Myth: Bt brinjal will endanger Bangladesh vegetable export markets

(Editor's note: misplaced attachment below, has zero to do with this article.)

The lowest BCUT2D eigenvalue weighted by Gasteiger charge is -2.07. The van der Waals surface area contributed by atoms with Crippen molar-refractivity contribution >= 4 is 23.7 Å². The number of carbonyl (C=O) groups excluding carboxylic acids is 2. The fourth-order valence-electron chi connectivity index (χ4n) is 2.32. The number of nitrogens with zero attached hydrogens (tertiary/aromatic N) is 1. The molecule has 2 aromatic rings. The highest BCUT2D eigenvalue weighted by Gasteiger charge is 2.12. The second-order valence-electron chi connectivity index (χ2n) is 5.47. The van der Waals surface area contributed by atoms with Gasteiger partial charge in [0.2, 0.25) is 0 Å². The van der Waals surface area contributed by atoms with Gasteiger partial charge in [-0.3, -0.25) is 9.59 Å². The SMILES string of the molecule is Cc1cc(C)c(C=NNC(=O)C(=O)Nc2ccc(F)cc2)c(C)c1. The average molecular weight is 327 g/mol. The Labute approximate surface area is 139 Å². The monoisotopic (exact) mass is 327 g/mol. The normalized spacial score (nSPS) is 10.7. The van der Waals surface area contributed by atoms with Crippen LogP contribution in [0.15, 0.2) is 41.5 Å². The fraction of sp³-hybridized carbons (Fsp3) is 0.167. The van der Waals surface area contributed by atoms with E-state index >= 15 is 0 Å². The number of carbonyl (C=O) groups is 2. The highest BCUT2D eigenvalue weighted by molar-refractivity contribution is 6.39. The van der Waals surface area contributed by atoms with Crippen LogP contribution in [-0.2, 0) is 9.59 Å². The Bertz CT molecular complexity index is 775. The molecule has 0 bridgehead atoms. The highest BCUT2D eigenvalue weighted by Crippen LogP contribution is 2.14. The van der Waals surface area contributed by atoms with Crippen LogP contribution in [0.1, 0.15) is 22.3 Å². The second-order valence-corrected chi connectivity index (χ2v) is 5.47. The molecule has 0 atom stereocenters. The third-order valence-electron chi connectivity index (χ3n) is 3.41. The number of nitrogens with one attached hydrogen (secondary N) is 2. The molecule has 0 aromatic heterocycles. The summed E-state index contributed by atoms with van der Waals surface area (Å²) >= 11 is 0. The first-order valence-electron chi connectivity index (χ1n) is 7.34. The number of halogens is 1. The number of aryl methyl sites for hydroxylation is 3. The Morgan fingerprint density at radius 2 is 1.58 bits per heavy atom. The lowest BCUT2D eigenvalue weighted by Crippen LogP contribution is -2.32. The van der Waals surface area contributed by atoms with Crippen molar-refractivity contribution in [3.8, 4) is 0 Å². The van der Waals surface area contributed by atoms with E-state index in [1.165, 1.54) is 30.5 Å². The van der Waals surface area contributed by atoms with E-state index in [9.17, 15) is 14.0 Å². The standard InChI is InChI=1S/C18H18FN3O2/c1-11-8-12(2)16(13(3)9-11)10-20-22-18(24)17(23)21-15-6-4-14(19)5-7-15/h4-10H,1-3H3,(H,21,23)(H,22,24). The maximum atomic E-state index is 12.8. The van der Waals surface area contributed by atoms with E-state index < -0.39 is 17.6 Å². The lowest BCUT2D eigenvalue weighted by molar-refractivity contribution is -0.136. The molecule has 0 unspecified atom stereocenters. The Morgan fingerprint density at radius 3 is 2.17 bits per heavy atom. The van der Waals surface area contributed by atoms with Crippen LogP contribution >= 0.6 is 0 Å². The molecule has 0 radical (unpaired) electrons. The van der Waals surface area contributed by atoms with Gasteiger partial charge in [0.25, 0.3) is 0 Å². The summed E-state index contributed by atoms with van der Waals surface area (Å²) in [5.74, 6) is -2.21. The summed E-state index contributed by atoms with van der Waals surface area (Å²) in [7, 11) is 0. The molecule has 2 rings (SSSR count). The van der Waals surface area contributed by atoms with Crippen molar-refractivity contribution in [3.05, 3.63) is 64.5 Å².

Truth: While it is true that Bt brinjal exported to other countries would need regulatory approval in those countries as a genetically-modified product, brinjal exports have never been recorded from Bangladesh either to Europe or to the South Asian region. Therefore, Bt brinjal cultivated in Bangladesh can be expected to be consumed in the country, where it has received government approval after passing stringent health, safety and environmental scientific assessments. In addition, there is no justification for genetic modification in brinjal to affect exports (even organic exports) of other vegetables – studies have shown that there is no realistic prospect of gene flow from brinjal to unrelated plant species, and no instances of hybridization with wild species and brinjal have ever been reported. Brinjal does not cross-pollinate easily, as can be seen from the fact that hundreds of different landraces/varieties of brinjal have continued to persist over many years in genetically ‘pure’ form without hybridization. Bt brinjal can thus be managed by farmers and seed producers to address any concern about gene flow to other brinjal varieties, and should not have any effect on existing export markets of fruits and vegetables from Bangladesh.